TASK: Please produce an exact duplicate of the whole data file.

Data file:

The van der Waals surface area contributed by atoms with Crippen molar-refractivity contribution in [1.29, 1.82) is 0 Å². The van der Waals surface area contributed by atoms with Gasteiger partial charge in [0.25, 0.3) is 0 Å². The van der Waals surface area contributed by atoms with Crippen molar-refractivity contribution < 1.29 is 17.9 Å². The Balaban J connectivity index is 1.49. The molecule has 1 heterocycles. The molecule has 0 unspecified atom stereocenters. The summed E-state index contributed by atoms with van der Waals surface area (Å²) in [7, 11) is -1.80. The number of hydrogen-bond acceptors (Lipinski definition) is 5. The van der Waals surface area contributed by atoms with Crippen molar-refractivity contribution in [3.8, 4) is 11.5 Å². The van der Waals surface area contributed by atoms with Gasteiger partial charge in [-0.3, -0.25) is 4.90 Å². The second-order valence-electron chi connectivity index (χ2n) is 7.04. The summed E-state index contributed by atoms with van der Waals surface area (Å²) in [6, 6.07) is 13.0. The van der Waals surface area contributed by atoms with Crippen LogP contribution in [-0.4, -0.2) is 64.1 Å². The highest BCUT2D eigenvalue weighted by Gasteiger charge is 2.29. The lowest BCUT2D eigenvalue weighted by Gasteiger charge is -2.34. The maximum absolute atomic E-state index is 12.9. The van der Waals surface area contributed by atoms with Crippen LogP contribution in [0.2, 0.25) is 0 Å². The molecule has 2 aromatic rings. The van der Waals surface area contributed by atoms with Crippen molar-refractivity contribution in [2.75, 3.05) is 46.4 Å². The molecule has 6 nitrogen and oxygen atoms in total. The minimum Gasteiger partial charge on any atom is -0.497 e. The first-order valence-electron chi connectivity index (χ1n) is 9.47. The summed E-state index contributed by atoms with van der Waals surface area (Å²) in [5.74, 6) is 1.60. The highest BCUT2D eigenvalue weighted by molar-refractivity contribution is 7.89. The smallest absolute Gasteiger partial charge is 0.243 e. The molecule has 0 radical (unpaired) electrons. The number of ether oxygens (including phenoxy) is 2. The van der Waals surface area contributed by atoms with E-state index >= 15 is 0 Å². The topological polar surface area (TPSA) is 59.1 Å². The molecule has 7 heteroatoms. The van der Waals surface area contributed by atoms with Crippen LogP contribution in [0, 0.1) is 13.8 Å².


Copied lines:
The van der Waals surface area contributed by atoms with Crippen molar-refractivity contribution in [1.29, 1.82) is 0 Å². The van der Waals surface area contributed by atoms with Gasteiger partial charge in [0.25, 0.3) is 0 Å². The van der Waals surface area contributed by atoms with Crippen molar-refractivity contribution < 1.29 is 17.9 Å². The Balaban J connectivity index is 1.49. The molecule has 1 heterocycles. The molecule has 0 unspecified atom stereocenters. The summed E-state index contributed by atoms with van der Waals surface area (Å²) in [7, 11) is -1.80. The number of hydrogen-bond acceptors (Lipinski definition) is 5. The van der Waals surface area contributed by atoms with Crippen molar-refractivity contribution in [3.8, 4) is 11.5 Å². The van der Waals surface area contributed by atoms with Gasteiger partial charge in [-0.3, -0.25) is 4.90 Å². The second-order valence-electron chi connectivity index (χ2n) is 7.04. The summed E-state index contributed by atoms with van der Waals surface area (Å²) in [6, 6.07) is 13.0. The van der Waals surface area contributed by atoms with Crippen LogP contribution in [-0.4, -0.2) is 64.1 Å². The highest BCUT2D eigenvalue weighted by Gasteiger charge is 2.29. The lowest BCUT2D eigenvalue weighted by Gasteiger charge is -2.34. The maximum absolute atomic E-state index is 12.9. The van der Waals surface area contributed by atoms with Crippen LogP contribution in [0.2, 0.25) is 0 Å². The molecule has 2 aromatic rings. The van der Waals surface area contributed by atoms with Crippen molar-refractivity contribution in [2.75, 3.05) is 46.4 Å². The molecule has 6 nitrogen and oxygen atoms in total. The minimum Gasteiger partial charge on any atom is -0.497 e. The first-order valence-electron chi connectivity index (χ1n) is 9.47. The summed E-state index contributed by atoms with van der Waals surface area (Å²) in [5.74, 6) is 1.60. The highest BCUT2D eigenvalue weighted by molar-refractivity contribution is 7.89. The smallest absolute Gasteiger partial charge is 0.243 e. The molecule has 0 radical (unpaired) electrons. The number of ether oxygens (including phenoxy) is 2. The van der Waals surface area contributed by atoms with E-state index >= 15 is 0 Å². The topological polar surface area (TPSA) is 59.1 Å². The molecule has 7 heteroatoms. The van der Waals surface area contributed by atoms with Crippen LogP contribution in [0, 0.1) is 13.8 Å².